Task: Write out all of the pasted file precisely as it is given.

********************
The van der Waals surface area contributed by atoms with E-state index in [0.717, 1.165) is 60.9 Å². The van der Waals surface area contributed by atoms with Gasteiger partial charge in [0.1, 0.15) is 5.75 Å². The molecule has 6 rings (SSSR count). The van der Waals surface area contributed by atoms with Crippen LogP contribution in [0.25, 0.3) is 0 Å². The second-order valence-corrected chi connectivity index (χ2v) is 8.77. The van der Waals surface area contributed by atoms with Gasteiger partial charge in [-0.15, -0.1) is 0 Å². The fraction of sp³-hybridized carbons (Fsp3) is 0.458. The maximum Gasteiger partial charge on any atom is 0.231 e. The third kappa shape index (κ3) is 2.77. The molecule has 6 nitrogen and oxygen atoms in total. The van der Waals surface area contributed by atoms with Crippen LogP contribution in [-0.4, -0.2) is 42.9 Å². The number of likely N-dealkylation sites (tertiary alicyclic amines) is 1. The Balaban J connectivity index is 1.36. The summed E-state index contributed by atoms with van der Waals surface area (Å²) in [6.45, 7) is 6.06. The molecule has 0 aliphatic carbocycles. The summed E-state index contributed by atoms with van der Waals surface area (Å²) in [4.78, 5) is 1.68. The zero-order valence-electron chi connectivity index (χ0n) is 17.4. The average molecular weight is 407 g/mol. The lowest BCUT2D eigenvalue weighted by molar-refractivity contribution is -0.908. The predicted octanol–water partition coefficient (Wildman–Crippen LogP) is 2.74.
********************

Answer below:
The van der Waals surface area contributed by atoms with E-state index in [0.717, 1.165) is 60.9 Å². The van der Waals surface area contributed by atoms with Gasteiger partial charge in [0.1, 0.15) is 5.75 Å². The molecule has 6 rings (SSSR count). The van der Waals surface area contributed by atoms with Crippen LogP contribution in [0.25, 0.3) is 0 Å². The second-order valence-corrected chi connectivity index (χ2v) is 8.77. The van der Waals surface area contributed by atoms with Gasteiger partial charge in [-0.15, -0.1) is 0 Å². The fraction of sp³-hybridized carbons (Fsp3) is 0.458. The maximum Gasteiger partial charge on any atom is 0.231 e. The third kappa shape index (κ3) is 2.77. The molecule has 6 nitrogen and oxygen atoms in total. The van der Waals surface area contributed by atoms with Crippen LogP contribution in [-0.4, -0.2) is 42.9 Å². The number of likely N-dealkylation sites (tertiary alicyclic amines) is 1. The Balaban J connectivity index is 1.36. The summed E-state index contributed by atoms with van der Waals surface area (Å²) in [6.45, 7) is 6.06. The molecule has 0 aliphatic carbocycles. The summed E-state index contributed by atoms with van der Waals surface area (Å²) in [4.78, 5) is 1.68. The zero-order valence-electron chi connectivity index (χ0n) is 17.4. The average molecular weight is 407 g/mol. The lowest BCUT2D eigenvalue weighted by molar-refractivity contribution is -0.908. The predicted octanol–water partition coefficient (Wildman–Crippen LogP) is 2.74.